These challenges will be complex, fluid, and subject to change over the next several weeks or months. The American Herbal Products Association (AHPA) and Council for Responsible Nutrition (CRN) will be constantly updating FAQ sites and other COVID-19 resource pages in order to keep member companies and the public up to date about how the pandemic is affecting the industry.
For a thorough look at the two trade organizations’ understanding of the issues at play for the industry as the pandemic continues, visit CRN’s or AHPA’s resource pages.
Companies across the board must deal with maintaining supply chains, production facilities, product developments, and more in the wake of federal guidance not explicitly identifying dietary supplement providers and manufacturers as “essential businesses,” while also facing a patchwork of regulatory hurdles that vary at a state by state level, all dependent on the executive orders that any governor issues in response to both the pandemic and according to the guidance issued by the Department of Homeland Security (DHS).
Various regions of the U.S., for example, differ drastically in terms of pandemic response, as the groundwork of COVID-19 response is largely up to states. Some statewide shelter-in-place orders have been issued, and are likely pending in additional states as the crisis progresses. These orders will clearly affect any domestic manufacturing facilities which are not deemed as “essential businesses” by various state governments. In places where manufacturing facilities can remain online for the moment, the onus is on businesses to evaluate that risk, and what they can do to mitigate the exposure to harm for employees.
The DHS list of critical workers in the food and agriculture sector includes: “Workers supporting groceries, pharmacies and other retail that sells food and beverage products,” as well as, “Food manufacturer employees and their supplier employees—to include those employed in food processing (packers, meat processing, cheese plants, milk plants, produce, etc.) facilities; livestock, poultry, seafood slaughter facilities; pet and animal feed processing facilities; human food facilities producing by-products for animal food; beverage production facilities; and the production of food packaging.”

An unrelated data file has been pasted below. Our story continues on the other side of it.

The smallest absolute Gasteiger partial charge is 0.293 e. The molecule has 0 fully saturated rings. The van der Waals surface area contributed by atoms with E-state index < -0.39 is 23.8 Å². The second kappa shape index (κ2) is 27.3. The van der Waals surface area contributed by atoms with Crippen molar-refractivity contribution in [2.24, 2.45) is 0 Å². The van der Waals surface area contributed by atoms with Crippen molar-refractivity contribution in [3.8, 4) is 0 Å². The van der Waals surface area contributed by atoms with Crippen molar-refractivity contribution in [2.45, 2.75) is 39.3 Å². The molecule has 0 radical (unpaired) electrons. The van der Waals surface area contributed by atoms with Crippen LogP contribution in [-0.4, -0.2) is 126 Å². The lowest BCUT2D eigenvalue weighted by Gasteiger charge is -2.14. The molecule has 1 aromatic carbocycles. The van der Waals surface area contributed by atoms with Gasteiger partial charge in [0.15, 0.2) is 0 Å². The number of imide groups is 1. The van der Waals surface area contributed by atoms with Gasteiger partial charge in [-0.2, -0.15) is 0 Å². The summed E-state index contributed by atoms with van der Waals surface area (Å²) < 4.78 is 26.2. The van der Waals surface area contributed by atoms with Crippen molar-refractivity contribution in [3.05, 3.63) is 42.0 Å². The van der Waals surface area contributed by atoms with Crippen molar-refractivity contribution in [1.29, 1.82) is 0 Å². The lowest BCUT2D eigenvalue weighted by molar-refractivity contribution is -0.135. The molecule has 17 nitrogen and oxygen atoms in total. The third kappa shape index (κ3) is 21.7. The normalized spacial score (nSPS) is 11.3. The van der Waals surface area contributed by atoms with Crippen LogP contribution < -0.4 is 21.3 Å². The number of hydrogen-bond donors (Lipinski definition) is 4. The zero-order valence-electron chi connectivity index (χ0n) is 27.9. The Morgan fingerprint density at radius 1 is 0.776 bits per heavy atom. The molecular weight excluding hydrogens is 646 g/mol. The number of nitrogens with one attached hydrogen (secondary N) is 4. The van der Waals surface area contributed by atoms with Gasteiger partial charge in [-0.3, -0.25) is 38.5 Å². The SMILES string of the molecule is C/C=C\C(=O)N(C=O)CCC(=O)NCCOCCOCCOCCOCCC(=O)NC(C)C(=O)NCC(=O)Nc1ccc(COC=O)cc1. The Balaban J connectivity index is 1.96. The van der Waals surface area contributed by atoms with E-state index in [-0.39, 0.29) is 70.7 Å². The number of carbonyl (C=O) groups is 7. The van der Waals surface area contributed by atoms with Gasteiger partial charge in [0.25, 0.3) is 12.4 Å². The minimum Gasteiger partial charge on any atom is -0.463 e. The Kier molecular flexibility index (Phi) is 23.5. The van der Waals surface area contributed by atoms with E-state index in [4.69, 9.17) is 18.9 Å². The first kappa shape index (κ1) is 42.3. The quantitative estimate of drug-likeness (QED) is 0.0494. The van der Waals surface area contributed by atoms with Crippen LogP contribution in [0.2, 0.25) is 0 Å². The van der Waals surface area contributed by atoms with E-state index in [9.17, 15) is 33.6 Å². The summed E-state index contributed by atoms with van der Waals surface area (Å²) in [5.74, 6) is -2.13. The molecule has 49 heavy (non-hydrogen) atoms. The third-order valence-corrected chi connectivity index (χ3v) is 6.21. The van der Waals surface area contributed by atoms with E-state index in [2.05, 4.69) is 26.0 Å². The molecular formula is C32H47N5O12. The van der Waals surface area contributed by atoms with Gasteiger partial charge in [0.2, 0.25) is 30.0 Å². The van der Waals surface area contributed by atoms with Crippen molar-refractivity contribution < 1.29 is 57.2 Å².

California, which issued an order on Mar. 19 for residents to stay at home except as needed to maintain continuity of operations of essential critical infrastructure, specifically mentions dietary supplements in its designated list of “Essential Critical Infrastructure Workers,” to include: “Workers supporting cannabis retail and dietary supplement retail.”
Additionally, the FDA has suspended its routine, onsite audits of all foreign and domestic facilities under its auspices, leading food and supplement companies to be self-accountable to follow cGMPs and other facility standards. Both trade organizations emphasized that responsibility still lies on each company and manufacturer to ensure that the quality and safety of any given product remains intact.
According to both trade groups, natural product companies shouldn’t anticipate huge shake-ups in overseas supply chains. Consultation with their respective member companies, and other supply chain logistics sources, shows that little disruption persists even in COVID-19 hotspots as of early March. Further, they attribute reports of products being cleared from shelves to a massive spike in demand on the end of consumers.